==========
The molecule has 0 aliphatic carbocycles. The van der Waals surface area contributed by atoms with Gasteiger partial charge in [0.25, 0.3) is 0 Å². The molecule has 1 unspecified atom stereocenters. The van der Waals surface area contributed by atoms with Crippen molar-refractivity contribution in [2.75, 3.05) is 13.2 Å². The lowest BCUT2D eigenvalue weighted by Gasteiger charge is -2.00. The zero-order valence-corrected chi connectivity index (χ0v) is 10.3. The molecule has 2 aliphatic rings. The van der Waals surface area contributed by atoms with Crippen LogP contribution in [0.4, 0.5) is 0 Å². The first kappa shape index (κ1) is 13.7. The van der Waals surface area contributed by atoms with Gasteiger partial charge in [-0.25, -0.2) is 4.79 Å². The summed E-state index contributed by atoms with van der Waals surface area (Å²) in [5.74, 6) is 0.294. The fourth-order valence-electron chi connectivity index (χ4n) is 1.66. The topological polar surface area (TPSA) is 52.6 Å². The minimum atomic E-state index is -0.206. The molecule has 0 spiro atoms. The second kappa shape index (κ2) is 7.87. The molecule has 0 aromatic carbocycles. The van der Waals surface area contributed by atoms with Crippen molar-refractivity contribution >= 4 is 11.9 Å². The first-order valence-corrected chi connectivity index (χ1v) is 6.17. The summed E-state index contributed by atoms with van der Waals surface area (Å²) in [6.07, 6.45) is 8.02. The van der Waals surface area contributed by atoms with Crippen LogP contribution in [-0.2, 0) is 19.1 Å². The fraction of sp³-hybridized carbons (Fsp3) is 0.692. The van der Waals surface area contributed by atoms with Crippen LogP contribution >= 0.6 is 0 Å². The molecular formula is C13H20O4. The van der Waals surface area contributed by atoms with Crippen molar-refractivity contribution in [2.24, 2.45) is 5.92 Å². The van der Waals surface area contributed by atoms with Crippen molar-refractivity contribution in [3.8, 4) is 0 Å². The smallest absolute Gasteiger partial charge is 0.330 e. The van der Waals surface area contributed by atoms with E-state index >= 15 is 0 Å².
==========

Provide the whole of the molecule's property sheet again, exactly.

The molecule has 0 aliphatic carbocycles. The van der Waals surface area contributed by atoms with Gasteiger partial charge in [0.25, 0.3) is 0 Å². The molecule has 1 unspecified atom stereocenters. The van der Waals surface area contributed by atoms with Crippen molar-refractivity contribution in [2.75, 3.05) is 13.2 Å². The lowest BCUT2D eigenvalue weighted by Gasteiger charge is -2.00. The zero-order valence-corrected chi connectivity index (χ0v) is 10.3. The molecule has 2 aliphatic rings. The van der Waals surface area contributed by atoms with Crippen LogP contribution in [0.4, 0.5) is 0 Å². The first kappa shape index (κ1) is 13.7. The van der Waals surface area contributed by atoms with Gasteiger partial charge in [-0.25, -0.2) is 4.79 Å². The summed E-state index contributed by atoms with van der Waals surface area (Å²) in [5.74, 6) is 0.294. The fourth-order valence-electron chi connectivity index (χ4n) is 1.66. The topological polar surface area (TPSA) is 52.6 Å². The minimum atomic E-state index is -0.206. The molecule has 0 spiro atoms. The second kappa shape index (κ2) is 7.87. The molecule has 0 aromatic carbocycles. The van der Waals surface area contributed by atoms with Crippen molar-refractivity contribution >= 4 is 11.9 Å². The first-order valence-corrected chi connectivity index (χ1v) is 6.17. The summed E-state index contributed by atoms with van der Waals surface area (Å²) in [6.07, 6.45) is 8.02. The van der Waals surface area contributed by atoms with Crippen LogP contribution in [-0.2, 0) is 19.1 Å². The fraction of sp³-hybridized carbons (Fsp3) is 0.692. The van der Waals surface area contributed by atoms with Crippen LogP contribution >= 0.6 is 0 Å². The molecular formula is C13H20O4. The van der Waals surface area contributed by atoms with Crippen molar-refractivity contribution in [2.24, 2.45) is 5.92 Å². The van der Waals surface area contributed by atoms with Crippen molar-refractivity contribution in [3.8, 4) is 0 Å². The smallest absolute Gasteiger partial charge is 0.330 e. The van der Waals surface area contributed by atoms with E-state index >= 15 is 0 Å².